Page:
In the event the pressure transducer PT3 indicates an excessively low pressure (characteristic of a clogged inlet line), the controller 84 closes the valve 68 and opens the valve 74 to reverse the flow through the sample cell 62. If desired, the pump 72 can be run at higher speed to increase the flow rate through the inlet line in order better to clear any obstruction.
Of course, it should be understood that a wide range of changes and modifications can be made to the preferred embodiments described above. For example, the self-sealing filters described above can be used with a wide variety of water traps for respiration gas analyzers. Furthermore, the water trap of this invention can be used with a wide variety of gas analyzers, including gas analyzers which do not include the improved control system described above. The control system of this invention can be implemented in programmed microprocessors or in analog circuitry, and the widest variety of pressure sensors can be used.
It is therefore intended that the foregoing detailed description be regarded as illustrative rather than limiting, and that it be understood that it is the following claims, including all equivalents, which are intended to define the scope of this invention.
|Cited Patent||Filing date||Publication date||Applicant||Title|
|US4197858 *||Apr 6, 1978||Apr 15, 1980||Research Development Corporation||Sensing liquid trap for respiratory gas analyzing systems|
|US4293378 *||Jan 10, 1980||Oct 6, 1981||Max Klein||Enhanced wet strength filter mats to separate particulates from fluids and/or coalesce entrained droplets from gases|
|US4327718 *||Sep 18, 1980||May 4, 1982||Becton, Dickinson And Company||Continuously draining trap for removal of condensate from a patient breathing circuit|
|US4417574 *||May 3, 1982||Nov 29, 1983||Sherwood Medical Company||Liquid drain for patient breathing apparatus|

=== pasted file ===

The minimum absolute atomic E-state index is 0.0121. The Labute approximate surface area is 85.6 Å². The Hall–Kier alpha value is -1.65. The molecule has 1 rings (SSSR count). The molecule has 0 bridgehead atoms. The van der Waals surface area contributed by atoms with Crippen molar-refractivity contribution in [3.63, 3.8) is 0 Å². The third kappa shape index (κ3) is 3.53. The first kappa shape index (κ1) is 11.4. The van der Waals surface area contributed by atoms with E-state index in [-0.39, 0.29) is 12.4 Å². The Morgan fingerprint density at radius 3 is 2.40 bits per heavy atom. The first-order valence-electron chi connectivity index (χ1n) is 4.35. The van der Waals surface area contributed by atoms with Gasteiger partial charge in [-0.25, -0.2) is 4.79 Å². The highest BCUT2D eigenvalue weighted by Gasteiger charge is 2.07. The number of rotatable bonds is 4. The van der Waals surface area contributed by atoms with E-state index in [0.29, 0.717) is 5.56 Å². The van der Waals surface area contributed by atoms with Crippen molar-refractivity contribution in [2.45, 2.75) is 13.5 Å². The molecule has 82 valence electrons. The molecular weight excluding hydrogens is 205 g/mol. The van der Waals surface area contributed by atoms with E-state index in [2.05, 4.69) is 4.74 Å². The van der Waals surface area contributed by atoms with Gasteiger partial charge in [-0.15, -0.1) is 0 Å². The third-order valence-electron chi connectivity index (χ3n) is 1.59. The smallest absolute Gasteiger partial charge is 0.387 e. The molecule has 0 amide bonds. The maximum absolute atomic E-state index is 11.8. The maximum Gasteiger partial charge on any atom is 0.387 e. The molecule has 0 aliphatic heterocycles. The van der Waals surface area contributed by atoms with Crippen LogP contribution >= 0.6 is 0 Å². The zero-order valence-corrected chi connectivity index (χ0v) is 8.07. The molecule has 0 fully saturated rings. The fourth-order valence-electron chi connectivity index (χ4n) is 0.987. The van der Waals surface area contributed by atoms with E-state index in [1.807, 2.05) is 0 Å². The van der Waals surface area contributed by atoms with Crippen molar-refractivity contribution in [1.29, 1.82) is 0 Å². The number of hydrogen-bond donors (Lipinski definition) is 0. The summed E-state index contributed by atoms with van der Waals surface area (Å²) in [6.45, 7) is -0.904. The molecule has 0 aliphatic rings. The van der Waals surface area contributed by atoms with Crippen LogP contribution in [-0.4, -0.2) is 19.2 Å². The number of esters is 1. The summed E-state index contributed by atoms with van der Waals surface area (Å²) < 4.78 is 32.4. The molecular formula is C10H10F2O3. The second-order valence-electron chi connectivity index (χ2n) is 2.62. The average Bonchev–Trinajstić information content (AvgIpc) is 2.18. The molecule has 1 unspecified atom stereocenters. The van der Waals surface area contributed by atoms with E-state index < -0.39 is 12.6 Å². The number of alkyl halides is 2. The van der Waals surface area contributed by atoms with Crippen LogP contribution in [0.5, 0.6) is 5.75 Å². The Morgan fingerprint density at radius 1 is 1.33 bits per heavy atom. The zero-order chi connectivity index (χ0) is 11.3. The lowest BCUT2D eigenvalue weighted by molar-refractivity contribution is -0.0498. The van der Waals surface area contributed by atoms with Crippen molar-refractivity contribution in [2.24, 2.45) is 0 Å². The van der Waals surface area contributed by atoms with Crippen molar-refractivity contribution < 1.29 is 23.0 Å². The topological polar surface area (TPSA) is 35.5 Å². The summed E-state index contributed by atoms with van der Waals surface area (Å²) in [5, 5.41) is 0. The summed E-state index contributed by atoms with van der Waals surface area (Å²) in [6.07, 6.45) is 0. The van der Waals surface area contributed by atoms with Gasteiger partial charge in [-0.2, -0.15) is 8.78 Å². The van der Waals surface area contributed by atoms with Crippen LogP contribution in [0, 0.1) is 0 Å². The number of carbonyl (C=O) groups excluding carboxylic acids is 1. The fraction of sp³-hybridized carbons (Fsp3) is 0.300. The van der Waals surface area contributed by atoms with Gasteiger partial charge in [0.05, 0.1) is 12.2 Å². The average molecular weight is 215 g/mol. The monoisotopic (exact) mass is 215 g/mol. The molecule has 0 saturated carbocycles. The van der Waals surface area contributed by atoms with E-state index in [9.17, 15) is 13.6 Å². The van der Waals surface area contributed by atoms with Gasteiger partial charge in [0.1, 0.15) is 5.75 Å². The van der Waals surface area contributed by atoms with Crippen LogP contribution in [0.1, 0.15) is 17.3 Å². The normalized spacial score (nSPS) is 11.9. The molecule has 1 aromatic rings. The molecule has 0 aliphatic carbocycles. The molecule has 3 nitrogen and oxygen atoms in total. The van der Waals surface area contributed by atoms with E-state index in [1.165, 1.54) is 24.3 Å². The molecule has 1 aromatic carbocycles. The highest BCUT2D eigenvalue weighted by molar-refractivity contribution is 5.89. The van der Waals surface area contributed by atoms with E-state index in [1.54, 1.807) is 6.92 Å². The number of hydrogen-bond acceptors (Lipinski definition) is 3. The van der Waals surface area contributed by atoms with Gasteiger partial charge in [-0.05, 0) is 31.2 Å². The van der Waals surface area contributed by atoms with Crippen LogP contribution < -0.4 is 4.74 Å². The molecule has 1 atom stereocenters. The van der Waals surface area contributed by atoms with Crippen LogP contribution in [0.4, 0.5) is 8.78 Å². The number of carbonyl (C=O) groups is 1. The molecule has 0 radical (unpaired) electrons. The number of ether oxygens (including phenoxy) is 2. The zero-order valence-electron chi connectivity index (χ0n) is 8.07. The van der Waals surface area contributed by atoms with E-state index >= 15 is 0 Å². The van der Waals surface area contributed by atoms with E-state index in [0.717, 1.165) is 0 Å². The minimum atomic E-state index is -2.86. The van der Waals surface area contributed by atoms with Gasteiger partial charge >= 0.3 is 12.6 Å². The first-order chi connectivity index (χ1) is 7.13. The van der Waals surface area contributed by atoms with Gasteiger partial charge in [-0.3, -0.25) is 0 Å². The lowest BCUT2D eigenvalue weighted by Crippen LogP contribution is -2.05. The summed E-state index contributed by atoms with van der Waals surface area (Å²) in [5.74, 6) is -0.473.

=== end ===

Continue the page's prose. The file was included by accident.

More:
|US4445012 *||Nov 3, 1980||Apr 24, 1984||Liston Scientific Corporation||Moisture sensor for purging system|
|US4446869 *||Mar 7, 1983||May 8, 1984||Trimed, Inc.||Water absorbing trap to protect an infrared exhaled carbon dioxide apnea monitor of a patient's respiration|
|US4549553 *||Nov 7, 1983||Oct 29, 1985||Spacelabs, Inc.||Apparatus and method for use in a medical gas sampling system|
|US4558708 *||Oct 24, 1984||Dec 17, 1985||Tri-Med, Inc.||Patient's airway adapter to withdraw a patient's gas samples for testing free of sputum mucus and/or condensed water, by utilizing a hollow cylindrical hydrophobic liquid baffle|
|US4575385 *||Jun 30, 1983||Mar 11, 1986||Monsanto Company||Permeation modified gas separation membranes|
|US4579568 *||Oct 11, 1983||Apr 1, 1986||Biochem International Inc.||Gas analyzer separator|
|US4592368 *||Oct 11, 1983||Jun 3, 1986||Biochem International Inc.||Gas analyzer protection system|
|US4668258 *||Jan 17, 1986||May 26, 1987||Craig Medical Products Limited||Gas filter|
|US4713095 *||Oct 16, 1986||Dec 15, 1987||Criticare Systems, Inc.||Liquid separator for gas analyzer|
|Citing Patent||Filing date||Publication date||Applicant||Title|
|US5213096 *||Sep 9, 1992||May 25, 1993||Gambro Engstrom Ab||Apparatus for connecting a patient to breathing devices, the apparatus including a bacteria filter and gas sampling means|
|US5231991 *||Dec 21, 1990||Aug 3, 1993||Protocol Systems, Inc.||Apparatus for promoting waste-free primary flow in a patient monitoring device|
|US5284160 *||Nov 13, 1991||Feb 8, 1994||Dryden Gale E||Consolidated anesthesia circuit|
|US5357971 *||Mar 7, 1994||Oct 25, 1994||Natus Medical Incorporated||Filter unit for end tidal carbon monoxide monitor|
|US5368021 *||Apr 9, 1992||Nov 29, 1994||Criticare Systems, Inc.||System for handling and monitoring respiratory waste streams|
|US5616158 *||May 15, 1995||Apr 1, 1997||Pryon Corporation||Moisture absorbing media filter|
|US5657750 *||Sep 29, 1995||Aug 19, 1997||Irad Technologies Ltd.||Fluid filtering device utilizable with gas monitors|
|US5676131 *||Jul 11, 1996||Oct 14, 1997||Medical Graphics Corporation||System for protecting sample line in respiratory gas analyzer|
|US5722393 *||Oct 20, 1993||Mar 3, 1998||Methodist Hospital Of Indiana, Inc.||Exhaled gas cooling device|
|US5922094 *||Dec 11, 1996||Jul 13, 1999||Richards; Darrell||Water removal system|
|US6002133 *||Aug 19, 1997||Dec 14, 1999||Datex-Ohmeda, Inc.||Serviceable absorbent for gas spectrometer interior|
|US6289715||Jun 26, 2000||Sep 18, 2001||L'air Liquide, Societe Anonyme Pour L'etude Et L'exploitation Des Procedes Georges Claude||System for analyzing the atmosphere in an enclosure for soldering or tinning by means of a metal alloy|